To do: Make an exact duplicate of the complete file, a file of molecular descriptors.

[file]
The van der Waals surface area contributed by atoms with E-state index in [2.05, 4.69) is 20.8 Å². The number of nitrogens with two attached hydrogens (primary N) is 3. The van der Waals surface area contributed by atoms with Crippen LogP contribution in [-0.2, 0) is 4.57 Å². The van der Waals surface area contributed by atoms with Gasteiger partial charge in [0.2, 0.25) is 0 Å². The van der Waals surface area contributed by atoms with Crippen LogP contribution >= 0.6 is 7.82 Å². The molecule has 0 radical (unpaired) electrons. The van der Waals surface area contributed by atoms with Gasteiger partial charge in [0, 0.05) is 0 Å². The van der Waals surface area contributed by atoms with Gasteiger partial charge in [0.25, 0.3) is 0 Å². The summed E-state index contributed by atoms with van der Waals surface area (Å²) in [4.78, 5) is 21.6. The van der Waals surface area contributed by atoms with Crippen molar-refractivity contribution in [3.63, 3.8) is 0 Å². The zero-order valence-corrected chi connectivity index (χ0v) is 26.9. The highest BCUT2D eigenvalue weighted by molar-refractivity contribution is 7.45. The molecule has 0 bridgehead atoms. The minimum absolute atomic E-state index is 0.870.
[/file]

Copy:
The van der Waals surface area contributed by atoms with E-state index in [2.05, 4.69) is 20.8 Å². The number of nitrogens with two attached hydrogens (primary N) is 3. The van der Waals surface area contributed by atoms with Crippen LogP contribution in [-0.2, 0) is 4.57 Å². The van der Waals surface area contributed by atoms with Gasteiger partial charge in [0.2, 0.25) is 0 Å². The van der Waals surface area contributed by atoms with Crippen LogP contribution >= 0.6 is 7.82 Å². The molecule has 0 radical (unpaired) electrons. The van der Waals surface area contributed by atoms with Gasteiger partial charge in [0, 0.05) is 0 Å². The van der Waals surface area contributed by atoms with Gasteiger partial charge in [0.25, 0.3) is 0 Å². The summed E-state index contributed by atoms with van der Waals surface area (Å²) in [4.78, 5) is 21.6. The van der Waals surface area contributed by atoms with Crippen molar-refractivity contribution in [3.63, 3.8) is 0 Å². The zero-order valence-corrected chi connectivity index (χ0v) is 26.9. The highest BCUT2D eigenvalue weighted by molar-refractivity contribution is 7.45. The molecule has 0 bridgehead atoms. The minimum absolute atomic E-state index is 0.870.